waste ideas/updates

Fri, 22 Jan 1999 16:21:16 -0500

Bill: Here are some ideas and updates.

4 fundamentals SHOULD BE strongly promoted:
(I have not addressed the economic issues because others are doing that and
even if we couldn't win an economic argument, we can certainly win the
"even birds don't foul their own nests" argument)

1. Landfills and incinerators are unsafe (according to EPA's 1988 Criteria)
and, therefore, unacceptable disposal methods.

2. ZERO WASTE must be our clearly, and loudly, stated goal.

3. Recycling must be environmentally safe ( unlike many "beneficial use"
applications, ie sewage sludge on farmlands).

4. Temporary storage is the approved option for materials that cannot be
recycled (the producer must pay the costs of storage).

ZERO WASTE Strategies:

1. Promote ZERO WASTE real-life models. Demonstrate closed-loop processes.
(resources: Dan Knapp and Ruth Abbe, and what's going on in Canberra,
Australia). We could do a press hit on this now and counter the NY Times

2. Propose ZERO WASTE enabling legislation. This can provide guidance for
state activists.

3. Promote hybrid of Wisconsin's failed effort to control out-of-state
waste (through a requirement that states adopt Wisconsin's waste recycling
plan if they wanted to use Wisconsin landfills) and take the judge's

"The solid waste legislation itself makes clear that there is an available,
less discriminatory alternative that could serve the State's purpose just
as well as the requirement that the entire community follow the dictates of
Wisconsin's plan. Specifically, the Wisconsin statute makes clear that, if
the waste is processed by a materials recovery facility that separates the
eleven listed materials, the waste will conform to the environmental needs
of Wisconsin. Accordingly, Wisconsin could realize its goals of conserving
landfill space and protecting the environment by mandating that all waste
entering the State first be treated at a materials recovery facility with
the capacity to effect this separation."

Remember. Recycling mandates must be across-the-board, they may not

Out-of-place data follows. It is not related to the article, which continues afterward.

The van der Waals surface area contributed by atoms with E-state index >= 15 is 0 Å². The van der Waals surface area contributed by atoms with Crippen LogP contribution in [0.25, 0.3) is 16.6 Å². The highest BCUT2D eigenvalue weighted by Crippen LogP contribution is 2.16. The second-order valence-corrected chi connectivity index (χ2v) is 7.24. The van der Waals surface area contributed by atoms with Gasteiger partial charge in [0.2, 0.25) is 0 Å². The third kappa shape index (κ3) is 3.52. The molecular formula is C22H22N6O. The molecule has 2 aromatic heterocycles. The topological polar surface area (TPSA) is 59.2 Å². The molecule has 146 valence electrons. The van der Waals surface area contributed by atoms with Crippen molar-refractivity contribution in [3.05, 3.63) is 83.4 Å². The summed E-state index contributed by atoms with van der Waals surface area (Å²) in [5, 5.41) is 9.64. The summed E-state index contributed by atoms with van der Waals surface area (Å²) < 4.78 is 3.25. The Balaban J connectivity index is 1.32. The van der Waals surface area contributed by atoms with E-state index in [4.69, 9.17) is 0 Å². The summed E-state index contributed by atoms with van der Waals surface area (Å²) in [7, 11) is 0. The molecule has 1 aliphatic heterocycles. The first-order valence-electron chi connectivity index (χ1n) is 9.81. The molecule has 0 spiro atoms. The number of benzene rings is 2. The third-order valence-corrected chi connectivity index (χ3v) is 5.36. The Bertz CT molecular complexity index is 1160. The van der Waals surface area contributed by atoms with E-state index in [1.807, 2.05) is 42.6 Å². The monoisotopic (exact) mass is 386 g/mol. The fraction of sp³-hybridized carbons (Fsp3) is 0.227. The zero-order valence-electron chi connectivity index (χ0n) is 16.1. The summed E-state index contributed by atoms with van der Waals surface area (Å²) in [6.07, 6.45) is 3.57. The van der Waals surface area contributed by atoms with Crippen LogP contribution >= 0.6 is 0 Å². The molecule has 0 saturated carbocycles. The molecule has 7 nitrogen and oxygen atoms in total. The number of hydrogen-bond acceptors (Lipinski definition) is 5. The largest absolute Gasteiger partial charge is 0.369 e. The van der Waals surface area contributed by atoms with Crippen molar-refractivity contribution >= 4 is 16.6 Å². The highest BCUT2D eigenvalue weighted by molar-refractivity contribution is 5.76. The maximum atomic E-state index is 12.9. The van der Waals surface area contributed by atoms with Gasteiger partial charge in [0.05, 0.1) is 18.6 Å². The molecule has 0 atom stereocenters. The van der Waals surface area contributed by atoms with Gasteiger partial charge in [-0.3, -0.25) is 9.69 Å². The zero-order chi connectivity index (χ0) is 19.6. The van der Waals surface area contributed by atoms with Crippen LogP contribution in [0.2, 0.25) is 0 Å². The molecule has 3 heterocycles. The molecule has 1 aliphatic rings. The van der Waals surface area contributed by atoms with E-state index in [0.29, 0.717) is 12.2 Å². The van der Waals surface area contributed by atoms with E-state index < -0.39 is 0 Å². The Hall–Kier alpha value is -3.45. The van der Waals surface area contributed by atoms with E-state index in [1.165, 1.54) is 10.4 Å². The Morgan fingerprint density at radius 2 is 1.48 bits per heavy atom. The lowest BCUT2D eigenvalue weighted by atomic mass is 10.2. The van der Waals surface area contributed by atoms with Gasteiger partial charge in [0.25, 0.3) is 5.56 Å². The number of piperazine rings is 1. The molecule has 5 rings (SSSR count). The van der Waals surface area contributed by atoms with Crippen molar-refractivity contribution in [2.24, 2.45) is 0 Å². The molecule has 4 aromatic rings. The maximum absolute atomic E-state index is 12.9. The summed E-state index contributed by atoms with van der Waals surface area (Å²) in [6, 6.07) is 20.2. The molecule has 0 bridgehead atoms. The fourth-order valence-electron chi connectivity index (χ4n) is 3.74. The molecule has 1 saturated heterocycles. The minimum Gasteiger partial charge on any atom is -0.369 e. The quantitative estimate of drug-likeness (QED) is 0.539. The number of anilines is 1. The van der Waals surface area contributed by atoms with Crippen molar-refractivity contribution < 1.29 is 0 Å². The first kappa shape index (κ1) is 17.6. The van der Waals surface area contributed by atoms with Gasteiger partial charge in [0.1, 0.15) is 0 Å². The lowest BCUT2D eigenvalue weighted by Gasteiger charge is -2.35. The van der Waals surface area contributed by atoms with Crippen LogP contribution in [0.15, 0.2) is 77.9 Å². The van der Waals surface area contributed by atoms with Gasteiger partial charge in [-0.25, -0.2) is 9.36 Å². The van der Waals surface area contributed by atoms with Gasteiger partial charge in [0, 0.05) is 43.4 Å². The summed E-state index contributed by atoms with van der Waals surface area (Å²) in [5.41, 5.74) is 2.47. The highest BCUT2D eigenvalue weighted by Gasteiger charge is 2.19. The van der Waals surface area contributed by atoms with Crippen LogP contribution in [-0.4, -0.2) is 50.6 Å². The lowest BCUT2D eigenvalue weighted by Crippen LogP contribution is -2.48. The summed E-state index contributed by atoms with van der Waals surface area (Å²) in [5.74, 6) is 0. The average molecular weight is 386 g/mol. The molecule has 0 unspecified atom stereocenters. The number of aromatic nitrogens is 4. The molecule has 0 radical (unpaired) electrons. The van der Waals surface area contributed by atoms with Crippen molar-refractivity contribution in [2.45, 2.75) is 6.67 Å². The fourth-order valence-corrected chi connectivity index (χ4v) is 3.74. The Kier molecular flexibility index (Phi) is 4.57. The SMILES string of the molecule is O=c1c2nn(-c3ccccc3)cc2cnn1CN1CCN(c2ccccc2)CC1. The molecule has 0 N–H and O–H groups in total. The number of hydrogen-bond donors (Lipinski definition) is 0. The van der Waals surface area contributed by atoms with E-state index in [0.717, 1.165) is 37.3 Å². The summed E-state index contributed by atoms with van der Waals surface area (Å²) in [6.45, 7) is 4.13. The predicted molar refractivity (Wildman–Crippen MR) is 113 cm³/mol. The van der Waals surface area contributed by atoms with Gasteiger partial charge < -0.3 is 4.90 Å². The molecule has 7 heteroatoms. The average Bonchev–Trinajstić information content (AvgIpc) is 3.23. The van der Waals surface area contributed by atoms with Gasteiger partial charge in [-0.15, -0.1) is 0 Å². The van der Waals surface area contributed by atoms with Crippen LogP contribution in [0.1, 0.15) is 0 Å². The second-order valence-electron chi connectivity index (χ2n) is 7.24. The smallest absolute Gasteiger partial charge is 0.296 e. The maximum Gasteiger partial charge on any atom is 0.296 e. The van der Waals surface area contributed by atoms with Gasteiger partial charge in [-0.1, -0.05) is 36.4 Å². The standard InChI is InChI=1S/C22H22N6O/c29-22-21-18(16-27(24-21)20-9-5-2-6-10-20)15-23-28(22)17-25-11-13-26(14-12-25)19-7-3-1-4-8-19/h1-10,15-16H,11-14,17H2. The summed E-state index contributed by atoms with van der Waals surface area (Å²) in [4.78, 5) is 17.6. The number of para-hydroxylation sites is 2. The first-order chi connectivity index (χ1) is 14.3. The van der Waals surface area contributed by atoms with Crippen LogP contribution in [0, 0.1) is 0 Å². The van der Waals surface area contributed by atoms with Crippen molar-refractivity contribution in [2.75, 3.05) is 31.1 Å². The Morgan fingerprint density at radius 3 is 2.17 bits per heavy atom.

discriminate against out-of-state trash. (I've put in a call to Wisconsin's
Solid Waste Dept. to find out what their next step will be. I also called
Wisconsin Sierra, but have not heard from either party yet. If anyone knows
someone else I should be contacting, please call me).

* The federal legislation to control out-of-state waste will, at best, be a
temporary setback to the waste industry. At worst, it could encourage the
import of "non-municipal" far more toxic wastes (including foreign
imports), with no cap imposed, such as: hazardous, industrial, infectious,
asbestos, construction/demolition debris, sludge, etc.

4. Attack the legality of landfill and incinerator technology. EPA's own
1988 Criteria claims that all landfills will leak. There's a case in VA
where a county proved to a common court judge's satisfaction that EPA
standards (503 sewage sludge) did not protect the publics' health. That
legal strategy is fascinating. Some type of court action is necessary.

I met with the four members of the EPA in their VA offices. Cong.
Greenwood staffer, Judy Borger, who worked on the federal out-of-state
waste legislation, also attended at my request. The EPA is attempting to
standardize recycling and waste generation and disposal reporting by the
states. I already had reviewed their waste generation and disposal working
sheet, and brought some errors to their attention. Some of their formulas
were basically flawed. They seemed appreciative of the input. I
characterized the Sierra's position as the following:

1. We want to know the impact of waste disposal on the environment. We want
all waste counted that is landfilled or incinerated. (I excepted the
beneficial category due to lack of information and personal ignorance). The
EPA plans on only counting municipal waste that goes into municipal
landfills, not all the other waste that also goes into municipal landfills.
Also, not hazardous waste or industrial (residual) waste landfills, nor any
other kind of specialty landfill nor on-sight private (captive) landfills.
However, the EPA does have on its recycling form a space where all the
non-municipal waste that goes into municipal landfills can be noted.

2. We wanted to know how much waste is being imported and exported across
US borders. Currently, only hazardous waste is being tracked. (I'm going to
the PHL customs office this week to try my hand at tracking.)

3. We felt it was important to rank performance. I'll send a separate
e-mail on this.

Sierra Policy on sewage sludge is not good. I'm getting a crash course in
the subject from local PA sludge activists. I'll be presenting a resolution
to PA in Sept. on the issue. Can anyone out there help me?